For any banks doing business with GH such a business model will mean that their direct customer is GH. Depending upon how GH is positioned as a Payment Service Provider, perhaps being itself a merchant acquirer as well as a card issuer, it is likely it also has a contract with X card and is X card’s customer.

    At the next level down GH (as a potential Payment Service Provider, merchant acquirer or card issuer) will have thousands, if not of hundreds of thousands of its own customers, each with their own customer base. And if we look at the LJ business model, there will be customers of those customers, or at least – linked parties.

    Thus, for a bank to have any real assurance that it is not nesting a brood of vipers, it needs to do due diligence on its customer, its customers’ customers, and its customers’ customers’ customers. To mince the words of the nursery rhyme…’kits, cats, sacks and wives, how many KYC checks might arise’!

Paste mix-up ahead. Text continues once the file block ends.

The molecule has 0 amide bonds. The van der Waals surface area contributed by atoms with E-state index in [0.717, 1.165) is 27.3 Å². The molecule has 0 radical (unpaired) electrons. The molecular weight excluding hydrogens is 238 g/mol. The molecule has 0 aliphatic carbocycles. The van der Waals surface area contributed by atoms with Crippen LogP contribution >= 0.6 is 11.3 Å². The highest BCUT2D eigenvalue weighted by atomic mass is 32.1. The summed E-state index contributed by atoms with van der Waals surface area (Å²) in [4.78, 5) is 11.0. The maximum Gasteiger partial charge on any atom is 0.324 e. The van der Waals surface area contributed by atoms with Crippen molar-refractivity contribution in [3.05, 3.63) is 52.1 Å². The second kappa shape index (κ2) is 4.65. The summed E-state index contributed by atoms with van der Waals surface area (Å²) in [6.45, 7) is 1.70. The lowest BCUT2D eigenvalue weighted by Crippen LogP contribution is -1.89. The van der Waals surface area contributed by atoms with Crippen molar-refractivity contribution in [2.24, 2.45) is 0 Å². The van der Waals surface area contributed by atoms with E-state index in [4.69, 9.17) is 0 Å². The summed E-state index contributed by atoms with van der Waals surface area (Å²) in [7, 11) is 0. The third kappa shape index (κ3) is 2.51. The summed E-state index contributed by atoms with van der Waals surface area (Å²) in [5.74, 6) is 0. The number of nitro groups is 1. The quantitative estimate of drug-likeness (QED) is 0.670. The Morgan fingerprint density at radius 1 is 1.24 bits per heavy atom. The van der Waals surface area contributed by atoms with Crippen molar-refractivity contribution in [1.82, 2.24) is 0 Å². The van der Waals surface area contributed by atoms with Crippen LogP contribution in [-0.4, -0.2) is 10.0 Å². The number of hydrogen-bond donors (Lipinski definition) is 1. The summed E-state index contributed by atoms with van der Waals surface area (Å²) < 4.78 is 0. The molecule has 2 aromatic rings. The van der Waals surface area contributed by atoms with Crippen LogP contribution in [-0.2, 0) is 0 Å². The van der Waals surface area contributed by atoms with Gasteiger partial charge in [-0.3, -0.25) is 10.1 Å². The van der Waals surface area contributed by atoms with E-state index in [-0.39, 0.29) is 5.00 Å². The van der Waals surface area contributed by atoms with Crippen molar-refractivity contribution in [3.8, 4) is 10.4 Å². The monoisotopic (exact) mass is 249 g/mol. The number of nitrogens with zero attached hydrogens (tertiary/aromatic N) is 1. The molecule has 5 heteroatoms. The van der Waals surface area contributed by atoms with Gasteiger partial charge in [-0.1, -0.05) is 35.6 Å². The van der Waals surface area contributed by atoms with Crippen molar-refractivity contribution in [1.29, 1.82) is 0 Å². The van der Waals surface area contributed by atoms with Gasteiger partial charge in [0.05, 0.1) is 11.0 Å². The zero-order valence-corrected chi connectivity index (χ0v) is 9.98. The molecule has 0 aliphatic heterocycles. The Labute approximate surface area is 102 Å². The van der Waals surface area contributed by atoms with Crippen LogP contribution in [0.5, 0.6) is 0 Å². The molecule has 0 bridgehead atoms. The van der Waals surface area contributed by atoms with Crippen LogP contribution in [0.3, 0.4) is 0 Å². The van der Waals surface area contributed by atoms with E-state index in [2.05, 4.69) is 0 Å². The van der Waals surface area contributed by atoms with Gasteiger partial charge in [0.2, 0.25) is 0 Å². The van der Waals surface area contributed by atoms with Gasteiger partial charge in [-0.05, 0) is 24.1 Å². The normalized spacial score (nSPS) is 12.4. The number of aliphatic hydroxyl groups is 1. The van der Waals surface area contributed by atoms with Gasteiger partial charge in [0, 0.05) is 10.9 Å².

Banks usually take a risked based approach to performing KYCC due diligence. But given the demands (and commercial plus privacy issues) of doing KYCC due diligence for a client such as GH it is hard to imagine that the bank has done much more than seek assurances from its direct customer, GH, that it (GH) is performing due diligence to the bank’s own standards. The bank may also demand that the customer report issues to the bank if they arise and will like as not also request that the bank be allowed to test the customer’s controls.

    That might be a good approach if it was actually happening, and if the bank’s own standards were rigorous. However, given that the only two banking relationships GH has openly admitted to are both relatively new on-line Eastern European banks, it may be a bit much to expect they have developed standards as rigorous as their established competitors. Business hungry banks in less aggressively regulated jurisdictions may not be the best institutions upon whom to put reliance for holding the line.

    There is also the nagging suspicion that these two banks were either deliberately selected by GH as they may be more amenable, or that these were the only two banks willing to take on the GH risk without demanding too much in return.